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Sudbury's Olympians relive their Sochi medal moment

It's no cliché when you hear Olympic athletes talk about drawing strength from their supporters back home, say Meagan Duhamel and Rebecca Johnston.
Olympians Meagan Duhamel, left, and Rebecca Johnston were the guests of honour Wednesday as about 100 people gathered at the Grace Hartman Amphitheatre to celebrate their success at the Sochi Olympics. Photos by Amanda White.

It's no cliché when you hear Olympic athletes talk about drawing strength from their supporters back home, say Meagan Duhamel and Rebecca Johnston.

And they ought to know: both won medals at the Sochi Olympics -- and both said the boost they got from Sudburians cheering for them helped them succeed.

“It's real,” said Duhamel, addressing about 100 people Wednesday morning at the Grace Hartman Amphitheatre. “It really happens. We could feel that energy.”

Duhamel, a silver medallist in team figure skating, spoke with a raspy voice, a result of many recent speaking engagements. She and Johnston – gold-medal winner in women's hockey – were honoured with a community celebration, as were skiers Devon Kershaw and Chris Del Bosco, who were unable to attend.

Years and years of work and overcoming obstacles came before she got a silver medal, Duhamel said.

“For me, it's a reminder of the journey I've been on for the last 25 years.”

Johnston said she was lucky to be on the stage, just as she was luck to grow up in Sudbury, where she tried several sports, including soccer and basketball.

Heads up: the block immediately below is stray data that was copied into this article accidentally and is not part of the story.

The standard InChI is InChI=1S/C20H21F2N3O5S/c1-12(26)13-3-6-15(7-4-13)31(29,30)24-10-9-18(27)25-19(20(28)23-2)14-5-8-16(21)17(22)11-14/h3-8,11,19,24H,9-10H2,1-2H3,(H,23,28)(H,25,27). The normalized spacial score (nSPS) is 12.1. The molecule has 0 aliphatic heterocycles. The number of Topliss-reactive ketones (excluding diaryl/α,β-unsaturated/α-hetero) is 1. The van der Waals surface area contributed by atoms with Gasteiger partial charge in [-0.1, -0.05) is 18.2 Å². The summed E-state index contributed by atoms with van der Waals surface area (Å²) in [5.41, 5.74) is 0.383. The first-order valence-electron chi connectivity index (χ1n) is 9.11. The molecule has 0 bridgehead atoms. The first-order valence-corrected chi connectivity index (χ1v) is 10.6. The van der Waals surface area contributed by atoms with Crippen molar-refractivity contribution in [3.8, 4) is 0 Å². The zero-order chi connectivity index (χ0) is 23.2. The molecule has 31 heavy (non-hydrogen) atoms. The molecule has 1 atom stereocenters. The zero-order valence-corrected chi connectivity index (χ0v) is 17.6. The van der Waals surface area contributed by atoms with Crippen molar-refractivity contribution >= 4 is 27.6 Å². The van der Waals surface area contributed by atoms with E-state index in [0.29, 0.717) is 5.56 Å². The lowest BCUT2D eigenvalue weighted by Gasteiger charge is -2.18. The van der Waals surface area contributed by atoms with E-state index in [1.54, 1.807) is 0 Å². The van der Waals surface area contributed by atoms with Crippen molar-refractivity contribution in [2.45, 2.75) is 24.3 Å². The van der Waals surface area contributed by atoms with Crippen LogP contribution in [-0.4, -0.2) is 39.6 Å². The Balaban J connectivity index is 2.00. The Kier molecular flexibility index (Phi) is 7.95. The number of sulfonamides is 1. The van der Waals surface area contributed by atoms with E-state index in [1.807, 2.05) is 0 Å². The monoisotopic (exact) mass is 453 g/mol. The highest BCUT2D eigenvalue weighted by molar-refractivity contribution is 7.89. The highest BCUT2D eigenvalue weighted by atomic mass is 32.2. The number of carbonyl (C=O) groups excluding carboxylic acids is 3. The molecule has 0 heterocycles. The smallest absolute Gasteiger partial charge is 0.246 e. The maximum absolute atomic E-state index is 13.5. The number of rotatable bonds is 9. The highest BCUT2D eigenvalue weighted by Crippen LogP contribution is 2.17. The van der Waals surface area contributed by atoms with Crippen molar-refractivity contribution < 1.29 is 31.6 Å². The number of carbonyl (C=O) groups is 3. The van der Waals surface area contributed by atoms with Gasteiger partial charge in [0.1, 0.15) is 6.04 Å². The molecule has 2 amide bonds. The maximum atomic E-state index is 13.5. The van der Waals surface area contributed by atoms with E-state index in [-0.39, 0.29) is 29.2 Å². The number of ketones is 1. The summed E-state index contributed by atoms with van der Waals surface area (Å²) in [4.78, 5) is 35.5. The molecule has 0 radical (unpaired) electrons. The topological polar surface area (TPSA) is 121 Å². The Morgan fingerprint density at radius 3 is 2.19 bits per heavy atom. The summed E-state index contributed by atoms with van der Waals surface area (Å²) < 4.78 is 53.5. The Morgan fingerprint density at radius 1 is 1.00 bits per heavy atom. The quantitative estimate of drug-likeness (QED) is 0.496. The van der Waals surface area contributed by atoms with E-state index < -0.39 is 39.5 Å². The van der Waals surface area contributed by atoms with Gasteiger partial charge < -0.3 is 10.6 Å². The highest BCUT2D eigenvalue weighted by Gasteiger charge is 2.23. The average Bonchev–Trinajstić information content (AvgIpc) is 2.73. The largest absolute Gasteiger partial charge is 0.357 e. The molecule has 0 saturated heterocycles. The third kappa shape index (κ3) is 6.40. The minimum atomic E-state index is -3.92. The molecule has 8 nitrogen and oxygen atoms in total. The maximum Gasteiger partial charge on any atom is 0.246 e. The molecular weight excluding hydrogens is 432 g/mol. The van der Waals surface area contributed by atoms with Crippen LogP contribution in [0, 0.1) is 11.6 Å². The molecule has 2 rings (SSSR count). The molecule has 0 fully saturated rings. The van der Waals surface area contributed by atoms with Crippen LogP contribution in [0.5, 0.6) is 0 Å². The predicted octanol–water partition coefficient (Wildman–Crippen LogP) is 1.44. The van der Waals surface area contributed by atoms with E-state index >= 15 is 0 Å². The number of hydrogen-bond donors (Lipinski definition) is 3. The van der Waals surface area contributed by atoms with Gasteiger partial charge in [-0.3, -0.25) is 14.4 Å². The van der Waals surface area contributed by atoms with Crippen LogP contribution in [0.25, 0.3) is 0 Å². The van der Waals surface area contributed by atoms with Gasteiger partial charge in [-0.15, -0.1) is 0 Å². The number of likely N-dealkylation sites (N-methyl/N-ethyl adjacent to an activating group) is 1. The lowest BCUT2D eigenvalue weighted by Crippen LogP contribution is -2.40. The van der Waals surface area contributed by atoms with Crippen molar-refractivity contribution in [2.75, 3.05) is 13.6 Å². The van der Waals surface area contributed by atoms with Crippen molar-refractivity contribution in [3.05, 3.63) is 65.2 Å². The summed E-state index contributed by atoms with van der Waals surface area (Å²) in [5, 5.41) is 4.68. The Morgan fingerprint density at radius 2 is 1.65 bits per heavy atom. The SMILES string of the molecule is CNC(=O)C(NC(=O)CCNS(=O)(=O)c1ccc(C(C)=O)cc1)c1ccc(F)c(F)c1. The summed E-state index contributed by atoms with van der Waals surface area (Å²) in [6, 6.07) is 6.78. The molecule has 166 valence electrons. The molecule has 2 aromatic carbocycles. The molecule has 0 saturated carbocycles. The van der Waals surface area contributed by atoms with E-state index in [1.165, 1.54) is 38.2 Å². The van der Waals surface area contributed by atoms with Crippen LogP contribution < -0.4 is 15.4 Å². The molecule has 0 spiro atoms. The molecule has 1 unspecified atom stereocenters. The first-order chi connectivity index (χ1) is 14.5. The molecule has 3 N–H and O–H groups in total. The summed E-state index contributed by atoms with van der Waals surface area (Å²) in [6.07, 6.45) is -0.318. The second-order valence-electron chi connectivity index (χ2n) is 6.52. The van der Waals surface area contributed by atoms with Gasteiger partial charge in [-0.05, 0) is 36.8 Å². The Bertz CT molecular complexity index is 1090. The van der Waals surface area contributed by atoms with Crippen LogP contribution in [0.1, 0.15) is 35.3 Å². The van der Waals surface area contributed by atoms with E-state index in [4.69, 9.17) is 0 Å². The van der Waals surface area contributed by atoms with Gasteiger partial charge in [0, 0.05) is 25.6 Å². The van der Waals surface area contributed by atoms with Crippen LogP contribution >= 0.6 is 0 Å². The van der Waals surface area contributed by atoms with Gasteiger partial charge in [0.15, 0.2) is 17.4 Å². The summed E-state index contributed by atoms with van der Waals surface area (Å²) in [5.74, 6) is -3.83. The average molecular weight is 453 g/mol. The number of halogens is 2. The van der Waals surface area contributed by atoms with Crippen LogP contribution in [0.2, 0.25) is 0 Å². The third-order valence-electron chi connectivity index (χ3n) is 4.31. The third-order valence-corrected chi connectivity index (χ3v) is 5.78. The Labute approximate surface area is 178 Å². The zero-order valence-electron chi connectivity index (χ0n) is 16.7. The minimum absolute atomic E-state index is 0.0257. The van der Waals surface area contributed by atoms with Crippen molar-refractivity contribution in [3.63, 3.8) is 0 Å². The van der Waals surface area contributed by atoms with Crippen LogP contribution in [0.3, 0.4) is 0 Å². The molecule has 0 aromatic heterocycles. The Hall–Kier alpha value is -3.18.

“My true passion was always hockey,” she said. And Sudbury “is an especially great place to play hockey.”

Johnston and the Canadian women's team won gold with a dramatic comeback victory over the rival U.S. that electrified the nation. She said support from Sudbury and across Canada poured in from social media and helped energize them, she said.

“The type of support I received from Sudbury made me feel like I was playing in my own backyard, with home-ice advantage,” Johnston said.

“Dreams rarely come true, but sometimes that improbable moment happens.”

Duhamel and Johnston were given bouquets of flowers and sat in Adirondack chairs decked out with the Canadian flag. Representatives from the local sports clubs the athletes were part of growing up were also present, along with their families and several officials from the city. The event began with a rousing rendition of "O Canada," sung by Katie Stadder Wise, a young singer with a booming voice.

Mayor Marianne Matichuk gave them each a special pen – to use when signing autographs, she said – and praised their families for the sacrifices they made on their Olympic journey.

“It's a team that gets everybody here,” Matichuk said. “With or without medals, the athletes being honoured today inspire pride.”

Ward 5 Coun. Ron Dupuis praised Johnston and Duhamel for being so giving of their time since their victory, allowing everyone a look at their medals and talking about their Olympic experiences.

“They're always willing to share their medals with kids and adults,” Dupuis said. “You both are amazing ambassadors.”

Darren MacDonald

About the Author: Darren MacDonald

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